I was raised in the Catholic church. I completed every age appropriate requirement as dictated by THE CHURCH. I didn’t ask questions. I didn’t wonder. I just put on the suit of beliefs I was handed like a good girl. I didn’t feel like a good girl. I broke some of the rules. Then, when life happened and natural consequences would surface, I was certain that God was exacting his toll for my broken rules. This was a conversation that would play again and again only in my head.
When I moved to Houston during student teaching and my first two years as a teacher, going to the Catholic church was a source of information (I went to the Spanish mass to absorb), community (some of my students were there as well), and comfort (within these walls was the only place in Houston that felt like home; resembled home). This was all really helpful for a wandering soul so far from her family.
When I moved to Kansas City, I was ready to wonder about all of my questions. Is it okay to be a “cafeteria Catholic”? to pick and choose what you agree with? That didn’t feel quite right. So I went searching…I went to a very beautiful Christian church in a very expensive part of town. I was curious…who can know if it was more class curious or spiritual curious – probably both. It was an evening service in the little side chapel. There were drums. This felt odd. They got in a circle and held hands for communion…that felt strange too. Before I left, an older gentleman leaned over and whispered in my ear if I had been raised Catholic. I felt a surge of panic…I’d been found out! I didn’t belong here! I said yes and asked how he knew that. Turns out I made the sign of the cross after communion. Go figure – everyone doesn’t do that. I did sign a guest book when I went in. During the following week when I returned home from teaching, I found a loaf of bread at my door with a thank you note from the church for visiting. This was equal parts creepy and kind. I felt a bit hunted, but at the same time I was living alone in a very expensive apartment, so the loaf of bread was appreciated!
Not long after that adventure I met my husband, and he was Catholic and his family went to the church a block from where he grew up, so I threw back on the suit that began to feel uncomfortable for the sake of new love and belonging. It was ok for a while. After children arrived, my concerns began to surface again. They had not been baptised. Now, I don’t believe you go to hell if you haven’t experienced this, but I do very much believe in parents committing to guiding a spiritual path, creating community and support, offering experiences. We were so overwhelmed trying to figure out what this parenting thing was all about for a 4 month old, 18 month old, and 4-year-old all at once, the idea of getting everyone to church seemed impossible. I do realize people do this all the time, we just were figuring everything out at once and that didn’t make the list. Each stage with the boys seemed more challenging than the one before it and the idea of introducing them to a nursery or sunday school class when they already went to daycare all week just seemed like a bit much. Beyond daycare while I was working, we did not leave them with anyone else the first year that we had them. A whole year with no break other than the office. This might not have been the smartest strategy.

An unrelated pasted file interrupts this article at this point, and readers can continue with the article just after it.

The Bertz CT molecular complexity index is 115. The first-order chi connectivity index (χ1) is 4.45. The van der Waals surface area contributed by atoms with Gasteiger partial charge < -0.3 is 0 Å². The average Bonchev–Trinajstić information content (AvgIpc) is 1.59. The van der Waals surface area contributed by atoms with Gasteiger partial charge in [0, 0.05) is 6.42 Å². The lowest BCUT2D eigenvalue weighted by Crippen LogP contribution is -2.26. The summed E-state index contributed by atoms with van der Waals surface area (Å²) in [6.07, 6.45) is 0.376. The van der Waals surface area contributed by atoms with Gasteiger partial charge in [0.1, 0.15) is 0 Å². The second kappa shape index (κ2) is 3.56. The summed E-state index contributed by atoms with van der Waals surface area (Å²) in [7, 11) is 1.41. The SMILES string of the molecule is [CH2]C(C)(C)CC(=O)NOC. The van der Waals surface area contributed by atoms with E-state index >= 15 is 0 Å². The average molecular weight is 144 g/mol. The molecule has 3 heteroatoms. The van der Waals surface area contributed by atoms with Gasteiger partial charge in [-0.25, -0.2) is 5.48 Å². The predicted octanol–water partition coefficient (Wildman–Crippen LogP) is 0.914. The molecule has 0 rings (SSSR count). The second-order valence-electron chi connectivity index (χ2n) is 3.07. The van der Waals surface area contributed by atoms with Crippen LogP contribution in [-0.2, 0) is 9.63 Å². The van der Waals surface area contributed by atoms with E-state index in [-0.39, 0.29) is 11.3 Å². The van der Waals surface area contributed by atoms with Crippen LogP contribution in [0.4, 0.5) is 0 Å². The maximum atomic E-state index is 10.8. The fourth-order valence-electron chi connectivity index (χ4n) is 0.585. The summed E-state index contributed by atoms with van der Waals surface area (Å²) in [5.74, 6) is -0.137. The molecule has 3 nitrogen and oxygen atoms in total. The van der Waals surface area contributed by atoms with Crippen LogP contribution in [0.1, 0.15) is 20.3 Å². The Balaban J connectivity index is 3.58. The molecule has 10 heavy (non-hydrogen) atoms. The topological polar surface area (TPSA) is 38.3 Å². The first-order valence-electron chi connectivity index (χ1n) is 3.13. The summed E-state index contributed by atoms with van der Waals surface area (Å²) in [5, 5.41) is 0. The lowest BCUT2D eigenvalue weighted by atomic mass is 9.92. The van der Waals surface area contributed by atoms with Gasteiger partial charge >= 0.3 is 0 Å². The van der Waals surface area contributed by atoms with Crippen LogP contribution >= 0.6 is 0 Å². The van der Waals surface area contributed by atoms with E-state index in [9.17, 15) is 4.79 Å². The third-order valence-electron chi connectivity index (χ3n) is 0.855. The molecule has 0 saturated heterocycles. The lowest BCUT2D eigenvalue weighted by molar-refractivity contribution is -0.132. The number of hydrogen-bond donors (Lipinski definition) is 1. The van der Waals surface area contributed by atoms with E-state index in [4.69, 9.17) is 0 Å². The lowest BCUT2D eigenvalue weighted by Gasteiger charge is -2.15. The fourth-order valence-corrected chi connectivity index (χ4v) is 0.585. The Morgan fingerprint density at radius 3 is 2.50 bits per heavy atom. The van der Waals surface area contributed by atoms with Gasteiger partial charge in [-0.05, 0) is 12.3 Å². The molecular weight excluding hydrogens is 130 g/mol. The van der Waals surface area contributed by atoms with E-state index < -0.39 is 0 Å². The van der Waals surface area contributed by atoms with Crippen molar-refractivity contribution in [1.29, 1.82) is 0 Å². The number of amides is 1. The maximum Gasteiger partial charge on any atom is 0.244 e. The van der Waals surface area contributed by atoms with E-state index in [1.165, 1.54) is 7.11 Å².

I digress…imagine that! As the kids got older, I began looking for a diverse church community with a very strong children’s program. Mr. Z. didn’t really get it. We’re Catholic, he said. You worry too much, he said. I disagree. By now, I have inquired into many different church settings. All the while Mr. Z sits home and practices Catholicism…in his closet? I’m not sure. The preschool where BB goes is in a Methodist church close by. They have a wonderful vacation bible school the kids love to attend in the summer. We could try there…I just hate visiting with people in the aisle before the service begins. This might be a weak reason. They do have a lot going on for children. While I sit and ponder, another holiday season is upon us, and while I love 25 days of Christmas music and holiday specials on TV every night, I feel a need to help my children experience holiday celebrations from other beliefs as well, have an awareness of what is going on in other parts of the world. What church will we go to for Christmas? This is a good question. While I struggle with choosing the RIGHT community to support and foster our children, I am inadvertently choosing NO community for our children…rather large sense of urgency around this one friends!!